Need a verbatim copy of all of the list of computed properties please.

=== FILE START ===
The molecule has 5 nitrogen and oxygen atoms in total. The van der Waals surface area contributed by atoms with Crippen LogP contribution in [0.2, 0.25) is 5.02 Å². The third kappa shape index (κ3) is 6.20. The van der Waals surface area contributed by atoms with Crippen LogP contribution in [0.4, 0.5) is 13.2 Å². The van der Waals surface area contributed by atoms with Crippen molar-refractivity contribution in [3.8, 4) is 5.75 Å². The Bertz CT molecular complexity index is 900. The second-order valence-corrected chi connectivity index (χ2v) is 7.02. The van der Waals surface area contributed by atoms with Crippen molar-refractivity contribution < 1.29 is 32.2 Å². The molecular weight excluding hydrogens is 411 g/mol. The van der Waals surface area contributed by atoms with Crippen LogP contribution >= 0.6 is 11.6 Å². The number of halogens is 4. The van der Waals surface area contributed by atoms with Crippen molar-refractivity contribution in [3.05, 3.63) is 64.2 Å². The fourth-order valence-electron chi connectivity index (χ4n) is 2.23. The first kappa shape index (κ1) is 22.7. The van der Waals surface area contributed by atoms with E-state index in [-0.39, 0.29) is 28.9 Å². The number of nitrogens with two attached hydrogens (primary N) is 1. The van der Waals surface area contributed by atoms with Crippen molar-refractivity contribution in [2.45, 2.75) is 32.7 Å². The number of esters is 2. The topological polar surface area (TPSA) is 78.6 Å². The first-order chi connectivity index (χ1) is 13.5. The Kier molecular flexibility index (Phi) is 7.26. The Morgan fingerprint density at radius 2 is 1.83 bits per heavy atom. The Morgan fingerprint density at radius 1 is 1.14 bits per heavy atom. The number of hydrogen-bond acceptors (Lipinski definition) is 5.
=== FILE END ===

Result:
The molecule has 5 nitrogen and oxygen atoms in total. The van der Waals surface area contributed by atoms with Crippen LogP contribution in [0.2, 0.25) is 5.02 Å². The third kappa shape index (κ3) is 6.20. The van der Waals surface area contributed by atoms with Crippen LogP contribution in [0.4, 0.5) is 13.2 Å². The van der Waals surface area contributed by atoms with Crippen molar-refractivity contribution in [3.8, 4) is 5.75 Å². The Bertz CT molecular complexity index is 900. The second-order valence-corrected chi connectivity index (χ2v) is 7.02. The van der Waals surface area contributed by atoms with Crippen molar-refractivity contribution < 1.29 is 32.2 Å². The molecular weight excluding hydrogens is 411 g/mol. The van der Waals surface area contributed by atoms with Crippen LogP contribution >= 0.6 is 11.6 Å². The number of halogens is 4. The van der Waals surface area contributed by atoms with Crippen molar-refractivity contribution in [3.05, 3.63) is 64.2 Å². The fourth-order valence-electron chi connectivity index (χ4n) is 2.23. The first kappa shape index (κ1) is 22.7. The van der Waals surface area contributed by atoms with E-state index in [-0.39, 0.29) is 28.9 Å². The number of nitrogens with two attached hydrogens (primary N) is 1. The van der Waals surface area contributed by atoms with Crippen molar-refractivity contribution in [2.45, 2.75) is 32.7 Å². The number of esters is 2. The topological polar surface area (TPSA) is 78.6 Å². The first-order chi connectivity index (χ1) is 13.5. The Kier molecular flexibility index (Phi) is 7.26. The Morgan fingerprint density at radius 2 is 1.83 bits per heavy atom. The Morgan fingerprint density at radius 1 is 1.14 bits per heavy atom. The number of hydrogen-bond acceptors (Lipinski definition) is 5.